During their first meeting, U.S. President Donald Trump and Prime Minister Justin Trudeau announced their plan to partner in an effort to boost women in the workforce, acknowledging the key role female participation plays in economic growth.
“We need policies that help keep women in the workforce and to address the unique barriers faced by female entrepreneurs — and they are unique,” said Trump, who opened the meeting by noting that he had employed several women as executives in his companies prior to becoming president.
“We need to make it easier for women to manage the demands of having both a job and a family and we also need to make it easier for women entrepreneurs to get access to capital.”
Trudeau recalled meeting female business leaders on tours across Canada, saying this endeavour is not “just about doing the right thing, but understanding that women in leadership can be a very powerful leverage for success for business, for communities and for our entire economy.”
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As it stands, the landscape for women in the American and Canadian workforces is often not on even ground when compared to that of men.
Here’s how the two countries stack up:
After winning the 2015 election, Trudeau named 15 women and 15 men to his cabinet, marking the first ever gender-balanced cabinet in Canadian history. He’s also managed to maintain this ratio through subsequent cabinet shuffles.
The prime minister’s thinking behind this was, in his words, to have a front bench that “looks like Canada.” And he came close: in 2016, there were 0.98 males to each female in Canada, according to an estimate from the U.S. Central Intelligence Agency’s World Factbook.
Trump’s white man-dominated administration, on the other hand, looks nothing like the U.S. in terms of its male-to-female ratio. In 2016, there were 0.97 males to every female in the U.S., according to the CIA’s numbers.
Assuming all of Trump’s nominees are confirmed, 14 men and two women will make up his cabinet (that’s seven men to each woman).
There’s a slightly better breakdown in the cabinet-level positions, which include the White House chief of staff, intelligence directors and ambassador to the United Nations, for example. In those offices, there are six men and two women, for a ratio of three men to each woman.
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While Trudeau’s cabinet is a parity, the same can’t be said for Canadian businesses. In Canada, women accounted for 35 per cent of all managers and only 32 per cent of senior managers, according to a report released last week from Catalyst, a non-profit organization working to increase and accelerate female representation in the workplace.
Going even higher up the ladder, women hold only 42 of the more than 525 “chief level” executive positions among Canada’s 100 largest publicly-traded corporations in 2016, according to that same report.
In the U.S., almost 40 per cent of females in the labour force were managers in 2015, the Catalyst report showed. And while the percentage of senior roles held by women (23 per cent) reached a record high in 2016, so did the percentage of U.S. businesses with no women at all in senior roles (31 per cent).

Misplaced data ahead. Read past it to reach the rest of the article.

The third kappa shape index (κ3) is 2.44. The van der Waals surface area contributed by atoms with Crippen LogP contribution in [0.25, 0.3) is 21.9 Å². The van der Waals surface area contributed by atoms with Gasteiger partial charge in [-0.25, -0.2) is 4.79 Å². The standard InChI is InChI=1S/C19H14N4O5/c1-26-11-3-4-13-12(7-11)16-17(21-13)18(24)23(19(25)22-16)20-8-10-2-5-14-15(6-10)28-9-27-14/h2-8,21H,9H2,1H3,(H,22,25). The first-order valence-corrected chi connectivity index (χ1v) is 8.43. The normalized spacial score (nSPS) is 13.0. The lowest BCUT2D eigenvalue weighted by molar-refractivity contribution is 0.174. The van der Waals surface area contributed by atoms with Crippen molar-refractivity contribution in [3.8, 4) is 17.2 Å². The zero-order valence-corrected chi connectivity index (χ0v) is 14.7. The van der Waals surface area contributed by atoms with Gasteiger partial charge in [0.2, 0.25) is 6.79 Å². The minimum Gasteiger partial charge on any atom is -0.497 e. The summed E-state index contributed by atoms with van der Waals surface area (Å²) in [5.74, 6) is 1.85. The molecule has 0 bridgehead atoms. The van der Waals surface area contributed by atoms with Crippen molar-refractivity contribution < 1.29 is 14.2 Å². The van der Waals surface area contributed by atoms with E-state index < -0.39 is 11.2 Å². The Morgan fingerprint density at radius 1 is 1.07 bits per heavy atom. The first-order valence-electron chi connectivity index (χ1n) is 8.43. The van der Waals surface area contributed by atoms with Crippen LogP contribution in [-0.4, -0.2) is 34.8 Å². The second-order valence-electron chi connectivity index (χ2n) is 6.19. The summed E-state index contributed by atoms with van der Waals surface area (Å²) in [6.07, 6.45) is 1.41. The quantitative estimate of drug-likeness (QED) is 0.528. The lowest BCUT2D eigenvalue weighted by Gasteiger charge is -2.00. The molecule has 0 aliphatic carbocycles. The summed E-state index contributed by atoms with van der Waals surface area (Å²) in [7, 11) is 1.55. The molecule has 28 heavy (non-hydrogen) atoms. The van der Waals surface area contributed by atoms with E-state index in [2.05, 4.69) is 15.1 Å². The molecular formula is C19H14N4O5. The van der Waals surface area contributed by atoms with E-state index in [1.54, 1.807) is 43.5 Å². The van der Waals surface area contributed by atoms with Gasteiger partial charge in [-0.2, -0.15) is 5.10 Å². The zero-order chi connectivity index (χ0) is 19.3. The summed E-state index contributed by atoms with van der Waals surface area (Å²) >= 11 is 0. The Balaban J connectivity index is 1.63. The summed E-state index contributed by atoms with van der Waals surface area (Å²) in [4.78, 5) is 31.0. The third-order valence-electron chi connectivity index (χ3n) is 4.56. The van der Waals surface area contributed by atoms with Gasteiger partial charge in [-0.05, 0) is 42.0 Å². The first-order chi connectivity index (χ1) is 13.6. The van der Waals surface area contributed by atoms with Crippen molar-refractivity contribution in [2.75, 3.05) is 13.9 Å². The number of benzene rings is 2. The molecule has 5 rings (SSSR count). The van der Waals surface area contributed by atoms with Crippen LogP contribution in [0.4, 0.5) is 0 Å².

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This goes back to Trump’s statement above about making it easier for women to manage the demands of having both a job and a family.
Household chores, groceries and child care are jobs that are essential for maintaining a functioning home, but they don’t pay. In the U.S. and in Canada, women spend more time on unpaid work than men, who tend to spend more time working for money, according to data compiled by the Organization for Economic Cooperation and Development.
In Canada, women spend an average of 4.2 hours per day on unpaid work, compared to 2.7 hours for men; and women spend about 4.5 hours on paid work per day, compared to an average 5.7 hours for men, according to the OECD data.
The data compiled for the U.S. are very similar, where women spend about four hours daily on unpaid work (men spend 2.5 hours) and four hours on paid work daily (men spend 5.4 hours).
While Canadian and American women take on more unpaid work and, consequently, work fewer hours in a week, they are also earning less than their male counterparts.
Women in Canada are paid less than men in 469 of the 500 occupational categorise Statistics Canada tracks, according to a 2016 report from the Canadian Centre for Policy Alternatives. That includes full time, year-round jobs with women who have the same experience and education as their male co-workers, the report states.
In the U.S., full-time working women earn on average 78 cents for every dollar a man earns, according to a White House site on equal pay, archived from the Obama administration.
The pair announced the creation of a Canada-United States Council for Advancement of Women Entrepreneurs and Business Leaders, a joint initiative meant to help businesses owned by women as a way to contribute to economic growth, competitiveness and the integration of the two economies.
The council will be made up of 10 female executives — half from Canadian companies and the other half from American companies.
The Prime Minister’s Office told The Canadian Press the council will recommend ways to remove barriers to increasing competitiveness for women entrepreneurs, as well as tackle issues affecting women in the workforce — including those in senior leadership positions.
With files from The Canadian Press
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